The head of Nanaimo’s medical staff association, joined Friday by New Democrat MLAs in the call for an independent review of Island Health’s electronic record system, claims IHealth is difficult to use, inefficient and that there’s concern about patient safety.
“It’s too easy to do things wrong and it’s too hard to do things right, so inevitably there’s going to be a serious error which occurs and patient harm which is caused by the system,” said Dr. David Forrest, president of Nanaimo’s medical staff association and a doctor at Nanaimo Regional General Hospital.
A press conference was held at Nanaimo Regional General Hospital Friday by the health critic for the opposition, Judy Darcy, Nanaimo MLA Leonard Krog, and Nanaimo-North Cowichan MLA Doug Routley, who were flanked by Forrest and Sheryl Armstrong, chairwoman of the Dufferin Place family council. All of the parties are calling for an expedited, independent and expert review of the $178-million IHealth system, which went online at the hospital and Dufferin Place March 19.
Island Health aims to move toward one record for every patient, a virtual central data bank of information health care practitioners would be able to access at any of its facilities.
Since the system was implemented, more than 100 health-care providers – mainly doctors – signed a petition requesting the system be suspended until issues are addressed. Island Health has continued to operate its system, but has taken immediate steps to address staff fatigue and boost staff trust.
The issue moved into a physician dispute-resolution process last week through Doctors of B.C. as a result of concerns not being addressed, according to Forrest, who says physicians are frustrated concerns have not been listened to, demoralized because they are providing care with a system they don’t trust and feel the quality of care has deteriorated.
Forrest said the system is difficult to use and inefficient so it increases the work load for physicians and other health-care providers, meaning patient access to care is reduced. He said that user interface is poor, making it difficult to find information. He said the primary concern is patient safety.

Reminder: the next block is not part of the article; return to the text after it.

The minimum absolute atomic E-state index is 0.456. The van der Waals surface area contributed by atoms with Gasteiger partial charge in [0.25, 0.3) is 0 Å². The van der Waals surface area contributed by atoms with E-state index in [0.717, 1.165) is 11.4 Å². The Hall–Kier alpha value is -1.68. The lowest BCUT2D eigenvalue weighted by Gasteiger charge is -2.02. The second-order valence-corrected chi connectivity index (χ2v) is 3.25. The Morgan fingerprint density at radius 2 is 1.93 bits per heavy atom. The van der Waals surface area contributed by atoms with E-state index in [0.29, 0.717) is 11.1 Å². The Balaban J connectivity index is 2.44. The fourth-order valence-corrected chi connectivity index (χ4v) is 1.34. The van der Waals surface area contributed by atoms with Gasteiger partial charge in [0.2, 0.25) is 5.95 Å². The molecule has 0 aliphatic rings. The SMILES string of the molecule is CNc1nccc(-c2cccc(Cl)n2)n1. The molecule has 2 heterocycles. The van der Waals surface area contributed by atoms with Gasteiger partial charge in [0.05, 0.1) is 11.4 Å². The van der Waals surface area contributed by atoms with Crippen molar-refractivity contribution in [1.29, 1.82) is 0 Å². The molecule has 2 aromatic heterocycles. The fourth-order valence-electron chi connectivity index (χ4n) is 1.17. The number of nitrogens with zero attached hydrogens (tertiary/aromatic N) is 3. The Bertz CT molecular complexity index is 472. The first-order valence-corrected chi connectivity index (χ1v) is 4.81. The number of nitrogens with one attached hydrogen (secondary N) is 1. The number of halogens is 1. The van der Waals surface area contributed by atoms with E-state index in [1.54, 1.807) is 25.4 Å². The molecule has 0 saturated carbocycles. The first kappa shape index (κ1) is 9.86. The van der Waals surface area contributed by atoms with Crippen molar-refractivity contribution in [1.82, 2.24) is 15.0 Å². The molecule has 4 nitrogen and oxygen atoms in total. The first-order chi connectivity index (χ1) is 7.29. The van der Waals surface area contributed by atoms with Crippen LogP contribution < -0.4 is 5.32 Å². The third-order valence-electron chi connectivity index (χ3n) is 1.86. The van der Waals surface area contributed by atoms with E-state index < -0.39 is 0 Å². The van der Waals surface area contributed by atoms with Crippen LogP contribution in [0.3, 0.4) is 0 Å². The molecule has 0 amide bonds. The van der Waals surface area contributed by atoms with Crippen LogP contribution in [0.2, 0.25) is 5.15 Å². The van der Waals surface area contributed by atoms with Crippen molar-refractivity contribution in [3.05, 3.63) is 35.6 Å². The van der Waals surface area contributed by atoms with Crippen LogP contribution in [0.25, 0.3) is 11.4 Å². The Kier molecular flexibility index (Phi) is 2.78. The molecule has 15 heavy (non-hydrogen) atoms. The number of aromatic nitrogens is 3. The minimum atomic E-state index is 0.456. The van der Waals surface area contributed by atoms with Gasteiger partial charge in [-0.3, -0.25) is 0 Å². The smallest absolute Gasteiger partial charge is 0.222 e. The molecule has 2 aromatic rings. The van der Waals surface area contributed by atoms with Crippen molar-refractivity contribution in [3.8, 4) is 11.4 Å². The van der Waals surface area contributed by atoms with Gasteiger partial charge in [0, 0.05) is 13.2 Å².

Krog said the sense they all have is patient safety is being put at risk as a result of attempting to implement a system Forrest and others have pointed out doesn’t seem to work.
He said an expert, independent review is the only way to get answers about the system.
Darcy said there’s a need for electronic health records that work, but this one is a failure and a system not designed for users – the front-line health care providers. She said she’s concerned the Minister of Health seems to be willing to blame the users and that the physicians, nurses and health professionals who have to work with the system every day are not being listened to.
She said it’s the Ministry of Health responsible for delivering health care to British Columbians, and the health authorities are accountable to them, so directive needs to come from the minister, who she challenges to come to Nanaimo, speak with health care providers and to do the independent review.
With files from John McKinley, Black Press